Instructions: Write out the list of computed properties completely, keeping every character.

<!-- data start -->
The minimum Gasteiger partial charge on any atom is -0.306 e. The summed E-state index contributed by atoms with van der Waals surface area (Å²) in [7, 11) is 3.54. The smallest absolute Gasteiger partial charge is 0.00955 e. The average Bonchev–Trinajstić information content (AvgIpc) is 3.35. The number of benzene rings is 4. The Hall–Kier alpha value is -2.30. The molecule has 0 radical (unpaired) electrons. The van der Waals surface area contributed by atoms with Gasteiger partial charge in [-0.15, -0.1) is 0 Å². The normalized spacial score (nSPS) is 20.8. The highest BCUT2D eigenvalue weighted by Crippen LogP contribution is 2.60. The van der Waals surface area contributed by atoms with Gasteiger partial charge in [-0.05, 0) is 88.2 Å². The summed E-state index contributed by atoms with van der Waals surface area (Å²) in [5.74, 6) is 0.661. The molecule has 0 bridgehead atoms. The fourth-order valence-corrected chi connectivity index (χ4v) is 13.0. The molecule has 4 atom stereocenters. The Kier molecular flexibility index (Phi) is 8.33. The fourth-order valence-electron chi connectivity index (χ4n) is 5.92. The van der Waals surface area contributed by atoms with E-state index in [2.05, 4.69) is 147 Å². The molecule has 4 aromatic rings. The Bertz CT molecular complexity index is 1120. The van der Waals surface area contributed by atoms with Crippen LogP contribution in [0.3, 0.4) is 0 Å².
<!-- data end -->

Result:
The minimum Gasteiger partial charge on any atom is -0.306 e. The summed E-state index contributed by atoms with van der Waals surface area (Å²) in [7, 11) is 3.54. The smallest absolute Gasteiger partial charge is 0.00955 e. The average Bonchev–Trinajstić information content (AvgIpc) is 3.35. The number of benzene rings is 4. The Hall–Kier alpha value is -2.30. The molecule has 0 radical (unpaired) electrons. The van der Waals surface area contributed by atoms with Gasteiger partial charge in [-0.15, -0.1) is 0 Å². The normalized spacial score (nSPS) is 20.8. The highest BCUT2D eigenvalue weighted by Crippen LogP contribution is 2.60. The van der Waals surface area contributed by atoms with Gasteiger partial charge in [-0.05, 0) is 88.2 Å². The summed E-state index contributed by atoms with van der Waals surface area (Å²) in [5.74, 6) is 0.661. The molecule has 0 bridgehead atoms. The fourth-order valence-corrected chi connectivity index (χ4v) is 13.0. The molecule has 4 atom stereocenters. The Kier molecular flexibility index (Phi) is 8.33. The fourth-order valence-electron chi connectivity index (χ4n) is 5.92. The van der Waals surface area contributed by atoms with E-state index in [2.05, 4.69) is 147 Å². The molecule has 4 aromatic rings. The Bertz CT molecular complexity index is 1120. The van der Waals surface area contributed by atoms with Crippen LogP contribution in [0.3, 0.4) is 0 Å².